Luckily, he is the hero, so surely he will accept the responsibility and make everything better so we can have a cheerful, unifying chorus at the end, right? We haven't staged that part yet, so we must wait to see what happens...
This particular rehearsal process fascinates me, because the director has a very different method of working; aside from conversing in French, which is a small, but certainly surmountable hurdle, his language of theater and movement provides the bigger learning curve for me. My first instincts are never the reactions or impetus he is looking for, so I am relegated to a LOT of stripping of gesture and impulse (and I don't generally think of myself as being overly-dependent on operatic 'gesture'). The key element here is that while I may not initially understand what he is asking for, I do trust him - and without trust, we singers are flailing around naked on that cavernous stage -- we must have faith in what our directors are asking of us, else all coherence is lost. (Yes, this trust is rare, but that's a rather old story by now.) So this faith in Pierre is enabling me to take risks, and see where it leads. Finally, with our 3rd week of work I'm beginning to understand this language, and the challenge definitely intrigues me.
The juggling: while deep into the preparations for this role debut, I'm also performing a recital this weekend, working on new concert rep for the week after we close here, planning recital programs by sifting through piles of music, juggling the preparation of other new projects, trying to keep all the little black notes separate, all the while avoiding the pages of any calendar or scribbling of the date, for it reminds me there are still far too many days until I see my husband again. I plunged into the 21st Century with gusto this past weekend as I took a voice lesson with my teacher, Steve Smith, via SKYPE, the most brilliant invention ever for those of us that travel! It was a very needed lesson, as I can feel that there are some issues that need to be addressed, and via webcam he was able to see my problems in all their glory! This use of technology is a brilliant find.
Being a bit run down, it's hard to know whether to rest your voice, or vocalize attentively and work the new repertoire into your body. (It's that horrible singer psychology of: "I think I need to rest, but if I don't figure this out, I won't get it in time.") I'm in a bit of a quandry over it for the moment, but I'm certain that I'll find my way through it. My decision yesterday was to take the afternoon off and dive into the pleasure of my new photography hobby, enjoying a stunningly beautiful day here in Geneva. I finally snapped a photo of my favorite billboard ad I see on the walk to work each morning:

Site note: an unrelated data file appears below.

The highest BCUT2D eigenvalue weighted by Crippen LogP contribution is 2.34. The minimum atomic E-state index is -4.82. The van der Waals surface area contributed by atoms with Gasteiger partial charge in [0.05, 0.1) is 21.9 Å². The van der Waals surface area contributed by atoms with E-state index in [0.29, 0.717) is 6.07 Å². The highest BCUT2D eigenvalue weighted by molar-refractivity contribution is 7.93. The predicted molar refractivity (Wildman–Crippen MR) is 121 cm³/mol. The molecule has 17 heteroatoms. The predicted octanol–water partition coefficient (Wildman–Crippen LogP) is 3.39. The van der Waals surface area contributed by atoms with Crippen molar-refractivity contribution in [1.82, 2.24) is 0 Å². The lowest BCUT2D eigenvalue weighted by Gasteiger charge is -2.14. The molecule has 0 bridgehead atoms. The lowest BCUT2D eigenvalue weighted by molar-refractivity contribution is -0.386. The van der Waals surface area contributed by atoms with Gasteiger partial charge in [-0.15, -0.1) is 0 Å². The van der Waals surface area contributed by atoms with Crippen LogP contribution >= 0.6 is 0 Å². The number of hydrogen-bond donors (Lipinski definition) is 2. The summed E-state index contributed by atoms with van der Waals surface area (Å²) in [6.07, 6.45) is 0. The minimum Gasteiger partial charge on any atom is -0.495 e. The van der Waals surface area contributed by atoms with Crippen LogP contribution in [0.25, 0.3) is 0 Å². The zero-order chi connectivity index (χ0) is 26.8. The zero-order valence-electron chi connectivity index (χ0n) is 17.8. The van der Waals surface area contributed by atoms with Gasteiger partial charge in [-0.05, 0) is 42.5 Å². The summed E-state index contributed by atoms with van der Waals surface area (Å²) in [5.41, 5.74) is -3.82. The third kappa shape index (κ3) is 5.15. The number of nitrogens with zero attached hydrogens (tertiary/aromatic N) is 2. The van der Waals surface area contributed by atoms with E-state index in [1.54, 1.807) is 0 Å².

Guy on left: "I eat butter."
Guy (or probable steroid user) on right: "I don't."
"Butter. The rest isn't natural."
On a side note, I definitely want to thank Alex Ross, not only for his mention of this blog in the latest issue of the New Yorker, but much more importantly for his upbeat and critical assessment of the state of classical music and it's true potential in our modern age. It's such an exciting time to be making music - scary, yes, for I think there are a number of questions about where we will actually end up, but this is a subject for another day. Meanwhile, I've got notes to juggle: while I may not be able to boast of tossing 5 rings of fire in the air simultaneously while standing on one foot, or juggling endless loads of laundry with the creation 7 peanut butter sandwiches (some with jelly, some without), my brain does seem to be attempting a similar 'virtual' feat these days, so "thanks, Mom" for the example!
*Statue from Parc de Bertrand, just around the block from where I'm staying
*Park bench from Parc des Bastiens, in front of the Opera House
*Billboard ad, Avenue de Champel, and various other stratgic places in Switzerland, I imagine